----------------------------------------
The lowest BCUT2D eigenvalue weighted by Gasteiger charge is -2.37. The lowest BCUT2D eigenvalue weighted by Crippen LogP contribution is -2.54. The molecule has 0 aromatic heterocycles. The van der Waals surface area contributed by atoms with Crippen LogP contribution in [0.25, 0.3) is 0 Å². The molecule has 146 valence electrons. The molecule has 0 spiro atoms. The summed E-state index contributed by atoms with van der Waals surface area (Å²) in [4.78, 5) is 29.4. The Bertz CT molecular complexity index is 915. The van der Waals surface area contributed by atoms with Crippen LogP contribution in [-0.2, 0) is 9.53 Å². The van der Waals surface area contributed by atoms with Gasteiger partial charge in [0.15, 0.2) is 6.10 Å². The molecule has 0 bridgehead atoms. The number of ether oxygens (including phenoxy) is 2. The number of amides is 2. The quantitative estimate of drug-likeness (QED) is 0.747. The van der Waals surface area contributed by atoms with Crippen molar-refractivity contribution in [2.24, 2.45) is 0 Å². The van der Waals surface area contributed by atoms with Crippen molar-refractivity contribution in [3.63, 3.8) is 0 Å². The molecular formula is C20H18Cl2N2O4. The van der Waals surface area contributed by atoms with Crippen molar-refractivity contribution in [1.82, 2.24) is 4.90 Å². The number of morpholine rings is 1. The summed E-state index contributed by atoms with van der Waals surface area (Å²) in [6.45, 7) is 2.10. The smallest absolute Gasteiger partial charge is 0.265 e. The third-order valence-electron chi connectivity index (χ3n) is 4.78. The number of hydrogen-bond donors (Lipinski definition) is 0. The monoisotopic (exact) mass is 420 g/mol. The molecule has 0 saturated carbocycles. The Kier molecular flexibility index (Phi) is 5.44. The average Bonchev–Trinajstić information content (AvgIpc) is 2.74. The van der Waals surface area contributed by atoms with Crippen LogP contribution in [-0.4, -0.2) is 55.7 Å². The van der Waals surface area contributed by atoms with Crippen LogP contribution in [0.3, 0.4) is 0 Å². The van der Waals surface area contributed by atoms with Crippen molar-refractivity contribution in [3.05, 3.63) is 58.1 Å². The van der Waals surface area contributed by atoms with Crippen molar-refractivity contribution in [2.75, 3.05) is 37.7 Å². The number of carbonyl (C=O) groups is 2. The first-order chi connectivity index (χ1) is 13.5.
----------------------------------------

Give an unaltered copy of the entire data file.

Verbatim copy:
The lowest BCUT2D eigenvalue weighted by Gasteiger charge is -2.37. The lowest BCUT2D eigenvalue weighted by Crippen LogP contribution is -2.54. The molecule has 0 aromatic heterocycles. The van der Waals surface area contributed by atoms with Crippen LogP contribution in [0.25, 0.3) is 0 Å². The molecule has 146 valence electrons. The molecule has 0 spiro atoms. The summed E-state index contributed by atoms with van der Waals surface area (Å²) in [4.78, 5) is 29.4. The Bertz CT molecular complexity index is 915. The van der Waals surface area contributed by atoms with Crippen LogP contribution in [-0.2, 0) is 9.53 Å². The van der Waals surface area contributed by atoms with Gasteiger partial charge in [0.15, 0.2) is 6.10 Å². The molecule has 0 bridgehead atoms. The number of ether oxygens (including phenoxy) is 2. The number of amides is 2. The quantitative estimate of drug-likeness (QED) is 0.747. The van der Waals surface area contributed by atoms with Crippen molar-refractivity contribution in [2.24, 2.45) is 0 Å². The van der Waals surface area contributed by atoms with Crippen molar-refractivity contribution in [3.63, 3.8) is 0 Å². The molecular formula is C20H18Cl2N2O4. The van der Waals surface area contributed by atoms with Crippen molar-refractivity contribution in [1.82, 2.24) is 4.90 Å². The number of morpholine rings is 1. The summed E-state index contributed by atoms with van der Waals surface area (Å²) in [6.45, 7) is 2.10. The smallest absolute Gasteiger partial charge is 0.265 e. The third-order valence-electron chi connectivity index (χ3n) is 4.78. The number of hydrogen-bond donors (Lipinski definition) is 0. The monoisotopic (exact) mass is 420 g/mol. The molecule has 0 saturated carbocycles. The Kier molecular flexibility index (Phi) is 5.44. The average Bonchev–Trinajstić information content (AvgIpc) is 2.74. The van der Waals surface area contributed by atoms with Crippen LogP contribution in [-0.4, -0.2) is 55.7 Å². The van der Waals surface area contributed by atoms with Crippen LogP contribution in [0.3, 0.4) is 0 Å². The van der Waals surface area contributed by atoms with Crippen molar-refractivity contribution in [3.05, 3.63) is 58.1 Å². The van der Waals surface area contributed by atoms with Crippen molar-refractivity contribution in [2.75, 3.05) is 37.7 Å². The number of carbonyl (C=O) groups is 2. The first-order chi connectivity index (χ1) is 13.5.